(04-29-2016 12:54 PM)Peregrine Wrote:  If you want to do business in China, better to have a trusted employee/business partner that is fluent in both language and culture (and is actually Chinese). Chinese culture is very insular and loves to simultaneously worship foreigners while raw dogging them in the ass. The combination is a very lethal one-two punch.

The main advantage of having a Chinese business partner is that you'll know who is going to raw dog you up the ass, even years before it actually happens.

It gives you something to look forward to during your years of sacrifice and commitment.

But if you want an experience that will keep you guessing, partner with an unmarried fellow who seems like a nice reliable chap and then wait for him to get married, have a kid who needs private school tuition and then steal the entire business out from under you!

Not knowing the exact moment that your world is going to come crashing down is what makes it exciting!
04-29-2016 06:45 PM
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RE: Want to master either Chinese or Spanish after 30, is it possible?


04-29-2016 11:42 PM
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RE: Want to master either Chinese or Spanish after 30, is it possible?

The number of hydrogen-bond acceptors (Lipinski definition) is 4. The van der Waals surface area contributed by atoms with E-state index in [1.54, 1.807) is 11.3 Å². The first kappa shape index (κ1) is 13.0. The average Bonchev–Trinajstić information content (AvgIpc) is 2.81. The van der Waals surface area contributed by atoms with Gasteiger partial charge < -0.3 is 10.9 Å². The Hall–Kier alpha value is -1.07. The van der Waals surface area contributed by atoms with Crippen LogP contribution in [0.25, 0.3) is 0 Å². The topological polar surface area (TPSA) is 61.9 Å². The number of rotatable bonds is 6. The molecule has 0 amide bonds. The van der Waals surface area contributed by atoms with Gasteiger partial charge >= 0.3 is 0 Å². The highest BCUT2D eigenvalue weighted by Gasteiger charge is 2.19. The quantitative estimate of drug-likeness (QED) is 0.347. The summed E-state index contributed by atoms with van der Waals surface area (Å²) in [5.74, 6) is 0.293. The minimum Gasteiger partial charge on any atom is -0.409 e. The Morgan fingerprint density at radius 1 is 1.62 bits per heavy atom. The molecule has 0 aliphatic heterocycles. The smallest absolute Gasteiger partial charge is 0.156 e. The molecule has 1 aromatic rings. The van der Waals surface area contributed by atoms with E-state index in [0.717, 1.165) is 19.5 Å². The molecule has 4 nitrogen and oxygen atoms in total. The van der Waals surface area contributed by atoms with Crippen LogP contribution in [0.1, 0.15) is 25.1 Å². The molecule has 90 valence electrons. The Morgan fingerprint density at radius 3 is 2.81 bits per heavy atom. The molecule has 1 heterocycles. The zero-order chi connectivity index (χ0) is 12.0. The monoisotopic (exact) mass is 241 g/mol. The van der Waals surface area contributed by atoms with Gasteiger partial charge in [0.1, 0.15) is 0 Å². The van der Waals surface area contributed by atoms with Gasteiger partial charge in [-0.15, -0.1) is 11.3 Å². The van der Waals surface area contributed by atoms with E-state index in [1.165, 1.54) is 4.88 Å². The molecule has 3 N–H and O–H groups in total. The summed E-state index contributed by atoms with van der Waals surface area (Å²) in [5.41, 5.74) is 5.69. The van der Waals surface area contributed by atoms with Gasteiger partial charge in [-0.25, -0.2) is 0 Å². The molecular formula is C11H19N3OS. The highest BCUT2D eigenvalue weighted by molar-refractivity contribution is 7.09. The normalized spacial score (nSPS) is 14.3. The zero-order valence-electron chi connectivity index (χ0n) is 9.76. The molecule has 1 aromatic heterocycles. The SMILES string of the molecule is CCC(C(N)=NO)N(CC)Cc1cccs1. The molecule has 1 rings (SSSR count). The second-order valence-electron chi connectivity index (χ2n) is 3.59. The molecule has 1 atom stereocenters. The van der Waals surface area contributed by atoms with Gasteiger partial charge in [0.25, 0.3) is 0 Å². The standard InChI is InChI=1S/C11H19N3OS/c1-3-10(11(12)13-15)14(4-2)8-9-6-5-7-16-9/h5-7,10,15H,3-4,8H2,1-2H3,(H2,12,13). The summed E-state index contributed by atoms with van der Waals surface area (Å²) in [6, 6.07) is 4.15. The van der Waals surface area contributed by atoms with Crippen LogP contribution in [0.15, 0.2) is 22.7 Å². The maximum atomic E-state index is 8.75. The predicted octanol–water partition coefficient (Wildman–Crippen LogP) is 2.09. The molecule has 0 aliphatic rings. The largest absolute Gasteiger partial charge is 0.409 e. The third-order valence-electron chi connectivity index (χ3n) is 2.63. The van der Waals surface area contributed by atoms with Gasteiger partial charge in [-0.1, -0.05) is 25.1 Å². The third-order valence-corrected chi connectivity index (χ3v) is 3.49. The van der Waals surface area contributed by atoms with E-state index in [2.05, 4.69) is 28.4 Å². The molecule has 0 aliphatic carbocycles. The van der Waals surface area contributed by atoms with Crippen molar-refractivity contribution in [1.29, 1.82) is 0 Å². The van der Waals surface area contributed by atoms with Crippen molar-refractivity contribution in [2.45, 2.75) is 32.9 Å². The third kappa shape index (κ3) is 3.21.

(04-29-2016 08:29 AM)Suits Wrote:  How much do you really know about Chinese culture? This culture is sick and corrupts just about everyone who gets "immersed" in it, so don't count on your time here to be butterflies and rainbows.

In what way is the Chinese culture sick? Just curious.
04-30-2016 01:47 AM
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RE: Want to master either Chinese or Spanish after 30, is it possible?
(04-29-2016 06:45 PM)Suits Wrote:  
(04-29-2016 12:54 PM)Peregrine Wrote:  If you want to do business in China, better to have a trusted employee/business partner that is fluent in both language and culture (and is actually Chinese). Chinese culture is very insular and loves to simultaneously worship foreigners while raw dogging them in the ass. The combination is a very lethal one-two punch.

The main advantage of having a Chinese business partner is that you'll know who is going to raw dog you up the ass, even years before it actually happens.

It gives you something to look forward to during your years of sacrifice and commitment.

But if you want an experience that will keep you guessing, partner with an unmarried fellow who seems like a nice reliable chap and then wait for him to get married, have a kid who needs private school tuition and then steal the entire business out from under you!

Not knowing the exact moment that your world is going to come crashing down is what makes it exciting!

I meant a Chinese partner who grew up in the West and was raised under western values of fairness and cooperation.